Verna 2017


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Review: 2017 Hyundai Verna

Driven August 2017

Review: 2017 Hyundai Verna

The Verna has been around for a while now. It’s a name that India is familiar with. And through its time with us, it has gone through two major refreshes and one minor facelift. The facelifted Verna is the most recent one we have gotten. It’s never been the greatest in its segment and with the arrival of the Ciaz and the new City, the numbers haven’t been great despite its trump card of features. All that is about to change, because the all new Verna just brought out the big guns.

Let’s start off with the way it looks. The new Verna now uses the new K2 platform that the Elantra uses. So, this is in no way a rehash of the older car. It looks completely new. The car itself is now longer and wider. The front end is all new and gets a fresh grille and new headlight clusters that incorporate LED DRLs, cornering lights and a new projector fog lamp. It also gets new 16-inch, diamond cut wheels and a new tail section. The tail uses an all new, sportier bumper design and an Elantra-esque LED tail light. The entire car has spent a lot of time in the aero room and as a result the profile is very coupe like and flowing. Overall, it is a great looking car even though one can complain that it looks too much like the other new Hyundais of late.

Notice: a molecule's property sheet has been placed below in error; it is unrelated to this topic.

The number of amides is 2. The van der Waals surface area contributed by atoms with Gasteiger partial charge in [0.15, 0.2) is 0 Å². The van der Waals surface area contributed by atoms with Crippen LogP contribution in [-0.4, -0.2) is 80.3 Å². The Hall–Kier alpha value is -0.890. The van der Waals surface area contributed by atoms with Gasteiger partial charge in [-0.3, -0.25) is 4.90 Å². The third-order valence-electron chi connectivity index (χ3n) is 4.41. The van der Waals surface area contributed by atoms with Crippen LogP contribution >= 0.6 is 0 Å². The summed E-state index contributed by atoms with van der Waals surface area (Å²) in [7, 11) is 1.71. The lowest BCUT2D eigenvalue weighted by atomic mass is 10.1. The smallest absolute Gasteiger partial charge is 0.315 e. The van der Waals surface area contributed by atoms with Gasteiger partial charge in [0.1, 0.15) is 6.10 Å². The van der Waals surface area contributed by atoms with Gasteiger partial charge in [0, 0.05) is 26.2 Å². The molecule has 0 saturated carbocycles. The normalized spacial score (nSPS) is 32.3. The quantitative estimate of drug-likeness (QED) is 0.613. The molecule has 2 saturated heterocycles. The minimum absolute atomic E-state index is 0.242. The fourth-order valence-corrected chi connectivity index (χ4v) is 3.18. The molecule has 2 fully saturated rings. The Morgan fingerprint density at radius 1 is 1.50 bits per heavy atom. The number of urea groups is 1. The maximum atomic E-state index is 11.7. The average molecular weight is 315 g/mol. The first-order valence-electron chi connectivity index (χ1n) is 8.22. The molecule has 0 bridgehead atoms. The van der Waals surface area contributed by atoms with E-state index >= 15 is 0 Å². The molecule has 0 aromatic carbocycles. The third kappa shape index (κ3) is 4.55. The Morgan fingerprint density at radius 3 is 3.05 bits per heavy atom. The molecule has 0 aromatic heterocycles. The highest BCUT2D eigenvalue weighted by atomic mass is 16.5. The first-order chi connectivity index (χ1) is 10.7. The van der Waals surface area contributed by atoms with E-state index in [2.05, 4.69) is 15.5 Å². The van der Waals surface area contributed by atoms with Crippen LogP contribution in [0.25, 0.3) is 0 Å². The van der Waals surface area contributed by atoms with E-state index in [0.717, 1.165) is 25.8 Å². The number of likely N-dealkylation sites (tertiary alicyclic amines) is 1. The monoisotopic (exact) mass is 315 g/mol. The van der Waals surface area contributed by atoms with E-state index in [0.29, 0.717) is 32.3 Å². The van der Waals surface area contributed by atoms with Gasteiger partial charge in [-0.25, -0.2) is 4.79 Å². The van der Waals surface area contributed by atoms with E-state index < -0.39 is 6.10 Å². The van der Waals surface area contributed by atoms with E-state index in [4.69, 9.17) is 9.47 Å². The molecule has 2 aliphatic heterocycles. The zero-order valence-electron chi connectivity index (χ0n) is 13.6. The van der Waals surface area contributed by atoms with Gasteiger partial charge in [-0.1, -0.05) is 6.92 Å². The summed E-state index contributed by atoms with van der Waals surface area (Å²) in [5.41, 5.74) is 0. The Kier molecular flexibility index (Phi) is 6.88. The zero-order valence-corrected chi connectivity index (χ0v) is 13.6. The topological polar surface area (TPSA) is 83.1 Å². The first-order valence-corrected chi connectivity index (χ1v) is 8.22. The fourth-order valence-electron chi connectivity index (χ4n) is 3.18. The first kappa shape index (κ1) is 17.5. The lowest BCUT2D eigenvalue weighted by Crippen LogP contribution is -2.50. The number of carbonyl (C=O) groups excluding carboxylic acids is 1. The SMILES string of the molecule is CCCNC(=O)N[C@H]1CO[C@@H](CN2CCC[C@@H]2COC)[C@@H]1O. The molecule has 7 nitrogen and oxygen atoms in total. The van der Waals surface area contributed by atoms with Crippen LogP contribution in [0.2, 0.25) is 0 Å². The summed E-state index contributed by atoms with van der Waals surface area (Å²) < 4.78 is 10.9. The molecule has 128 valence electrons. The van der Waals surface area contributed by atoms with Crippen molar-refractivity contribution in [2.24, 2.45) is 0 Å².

The insides too are new. And while the design itself takes after the family look, there is not a complaint that can be voiced about the quality of materials or the features that it comes with. The dual tone colours give you a sense of space and the seats themselves offer adequate support. There is adequate space at the rear for the average Indian and Hyundai has redesigned the rear footwell to make room for rear passengers too. What we really like, though, is its extensive list of features. The Verna brings over 20 new features in its new avatar. Rather than going into every single one of them, we will tell you about the most significant ones.

Our favourite is the new ventilated front seats. A segment first, the seats are a welcome addition to our hot climate. The new car also gets a sunroof, a new infotainment display that uses an IPS display that ensures good visibility in all light conditions and across all viewing angles. The system integrates Android Auto, CarPlay and Mirror Link for smartphone connectivity and also gets SatNav and Bluetooth connectivity. The unit gets a new surround sound module from Arkamys for excellent audio output. Aside from this, all variants will get at least two airbags and ABS as standard with the top end variant getting six airbags. There are also a lot of other interesting features like the automated bootlid release that will open the boot by itself if the key fob is within 3 feet of the boot for more than three seconds – useful when you have two full bags of groceries. The new car also gets rear AC vents and a new rear privacy screen.